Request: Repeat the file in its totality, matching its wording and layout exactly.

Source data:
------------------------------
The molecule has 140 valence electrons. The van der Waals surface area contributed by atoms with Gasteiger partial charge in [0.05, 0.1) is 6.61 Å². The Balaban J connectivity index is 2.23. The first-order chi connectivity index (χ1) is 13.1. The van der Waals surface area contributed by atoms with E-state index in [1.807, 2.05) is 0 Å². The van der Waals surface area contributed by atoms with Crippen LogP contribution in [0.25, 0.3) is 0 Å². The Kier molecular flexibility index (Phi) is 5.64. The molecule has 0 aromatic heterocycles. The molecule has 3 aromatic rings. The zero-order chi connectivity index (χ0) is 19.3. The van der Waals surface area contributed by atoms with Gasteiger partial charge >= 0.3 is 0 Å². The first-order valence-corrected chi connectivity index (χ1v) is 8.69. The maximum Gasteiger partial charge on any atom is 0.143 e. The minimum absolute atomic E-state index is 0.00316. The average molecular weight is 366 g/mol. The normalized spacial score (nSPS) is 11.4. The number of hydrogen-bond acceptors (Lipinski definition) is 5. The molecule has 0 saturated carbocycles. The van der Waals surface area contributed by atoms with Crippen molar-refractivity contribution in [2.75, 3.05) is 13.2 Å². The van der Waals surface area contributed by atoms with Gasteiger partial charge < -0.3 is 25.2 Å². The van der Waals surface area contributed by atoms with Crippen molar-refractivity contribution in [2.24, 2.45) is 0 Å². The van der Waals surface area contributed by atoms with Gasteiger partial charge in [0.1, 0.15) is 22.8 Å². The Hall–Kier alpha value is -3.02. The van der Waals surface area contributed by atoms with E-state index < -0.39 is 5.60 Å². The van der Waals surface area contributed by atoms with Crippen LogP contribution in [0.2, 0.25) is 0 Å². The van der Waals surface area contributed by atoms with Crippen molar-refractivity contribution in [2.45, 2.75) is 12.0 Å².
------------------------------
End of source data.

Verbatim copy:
The molecule has 140 valence electrons. The van der Waals surface area contributed by atoms with Gasteiger partial charge in [0.05, 0.1) is 6.61 Å². The Balaban J connectivity index is 2.23. The first-order chi connectivity index (χ1) is 13.1. The van der Waals surface area contributed by atoms with E-state index in [1.807, 2.05) is 0 Å². The van der Waals surface area contributed by atoms with Crippen LogP contribution in [0.25, 0.3) is 0 Å². The Kier molecular flexibility index (Phi) is 5.64. The molecule has 0 aromatic heterocycles. The molecule has 3 aromatic rings. The zero-order chi connectivity index (χ0) is 19.3. The van der Waals surface area contributed by atoms with Gasteiger partial charge >= 0.3 is 0 Å². The first-order valence-corrected chi connectivity index (χ1v) is 8.69. The maximum Gasteiger partial charge on any atom is 0.143 e. The minimum absolute atomic E-state index is 0.00316. The average molecular weight is 366 g/mol. The normalized spacial score (nSPS) is 11.4. The number of hydrogen-bond acceptors (Lipinski definition) is 5. The molecule has 0 saturated carbocycles. The van der Waals surface area contributed by atoms with Crippen molar-refractivity contribution in [2.75, 3.05) is 13.2 Å². The van der Waals surface area contributed by atoms with Gasteiger partial charge < -0.3 is 25.2 Å². The van der Waals surface area contributed by atoms with Crippen molar-refractivity contribution in [2.24, 2.45) is 0 Å². The van der Waals surface area contributed by atoms with Gasteiger partial charge in [0.1, 0.15) is 22.8 Å². The Hall–Kier alpha value is -3.02. The van der Waals surface area contributed by atoms with E-state index < -0.39 is 5.60 Å². The van der Waals surface area contributed by atoms with Crippen LogP contribution in [0.2, 0.25) is 0 Å². The van der Waals surface area contributed by atoms with Crippen molar-refractivity contribution in [2.45, 2.75) is 12.0 Å².